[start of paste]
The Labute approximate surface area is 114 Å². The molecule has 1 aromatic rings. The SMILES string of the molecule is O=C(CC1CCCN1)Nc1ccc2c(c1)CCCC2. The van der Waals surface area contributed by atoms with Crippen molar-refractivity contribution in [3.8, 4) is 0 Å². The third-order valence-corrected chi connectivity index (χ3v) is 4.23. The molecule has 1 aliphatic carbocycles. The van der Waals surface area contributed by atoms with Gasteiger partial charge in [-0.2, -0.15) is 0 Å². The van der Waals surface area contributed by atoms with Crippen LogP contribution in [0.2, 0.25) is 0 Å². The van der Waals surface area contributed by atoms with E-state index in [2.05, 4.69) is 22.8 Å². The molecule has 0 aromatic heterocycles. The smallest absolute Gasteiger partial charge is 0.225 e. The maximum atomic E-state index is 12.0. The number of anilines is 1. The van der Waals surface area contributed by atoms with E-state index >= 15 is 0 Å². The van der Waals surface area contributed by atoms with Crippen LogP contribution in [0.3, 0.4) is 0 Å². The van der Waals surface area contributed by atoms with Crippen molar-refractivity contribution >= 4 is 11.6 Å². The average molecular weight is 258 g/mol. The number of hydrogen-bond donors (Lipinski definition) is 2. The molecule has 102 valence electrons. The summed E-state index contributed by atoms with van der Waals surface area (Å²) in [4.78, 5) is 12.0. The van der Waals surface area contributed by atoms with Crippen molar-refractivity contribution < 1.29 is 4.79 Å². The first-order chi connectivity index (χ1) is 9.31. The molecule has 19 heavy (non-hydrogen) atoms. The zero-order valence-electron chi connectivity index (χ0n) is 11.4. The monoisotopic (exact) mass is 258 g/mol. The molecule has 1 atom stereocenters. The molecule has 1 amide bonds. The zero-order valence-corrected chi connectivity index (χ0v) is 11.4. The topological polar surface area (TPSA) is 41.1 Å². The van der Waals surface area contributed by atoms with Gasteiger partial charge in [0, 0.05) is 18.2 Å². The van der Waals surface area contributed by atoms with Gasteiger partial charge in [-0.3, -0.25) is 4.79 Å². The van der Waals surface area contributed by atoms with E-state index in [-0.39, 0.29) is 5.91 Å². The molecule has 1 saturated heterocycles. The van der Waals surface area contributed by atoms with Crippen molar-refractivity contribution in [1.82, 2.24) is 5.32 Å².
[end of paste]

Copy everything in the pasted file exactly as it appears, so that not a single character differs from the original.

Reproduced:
The Labute approximate surface area is 114 Å². The molecule has 1 aromatic rings. The SMILES string of the molecule is O=C(CC1CCCN1)Nc1ccc2c(c1)CCCC2. The van der Waals surface area contributed by atoms with Crippen molar-refractivity contribution in [3.8, 4) is 0 Å². The third-order valence-corrected chi connectivity index (χ3v) is 4.23. The molecule has 1 aliphatic carbocycles. The van der Waals surface area contributed by atoms with Gasteiger partial charge in [-0.2, -0.15) is 0 Å². The van der Waals surface area contributed by atoms with Crippen LogP contribution in [0.2, 0.25) is 0 Å². The van der Waals surface area contributed by atoms with E-state index in [2.05, 4.69) is 22.8 Å². The molecule has 0 aromatic heterocycles. The smallest absolute Gasteiger partial charge is 0.225 e. The maximum atomic E-state index is 12.0. The number of anilines is 1. The van der Waals surface area contributed by atoms with E-state index >= 15 is 0 Å². The van der Waals surface area contributed by atoms with Crippen LogP contribution in [0.3, 0.4) is 0 Å². The van der Waals surface area contributed by atoms with Crippen molar-refractivity contribution >= 4 is 11.6 Å². The average molecular weight is 258 g/mol. The number of hydrogen-bond donors (Lipinski definition) is 2. The molecule has 102 valence electrons. The summed E-state index contributed by atoms with van der Waals surface area (Å²) in [4.78, 5) is 12.0. The van der Waals surface area contributed by atoms with Crippen molar-refractivity contribution < 1.29 is 4.79 Å². The first-order chi connectivity index (χ1) is 9.31. The molecule has 19 heavy (non-hydrogen) atoms. The zero-order valence-electron chi connectivity index (χ0n) is 11.4. The monoisotopic (exact) mass is 258 g/mol. The molecule has 1 atom stereocenters. The molecule has 1 amide bonds. The zero-order valence-corrected chi connectivity index (χ0v) is 11.4. The topological polar surface area (TPSA) is 41.1 Å². The van der Waals surface area contributed by atoms with Gasteiger partial charge in [0, 0.05) is 18.2 Å². The van der Waals surface area contributed by atoms with Gasteiger partial charge in [-0.3, -0.25) is 4.79 Å². The van der Waals surface area contributed by atoms with E-state index in [-0.39, 0.29) is 5.91 Å². The molecule has 1 saturated heterocycles. The van der Waals surface area contributed by atoms with Crippen molar-refractivity contribution in [1.82, 2.24) is 5.32 Å².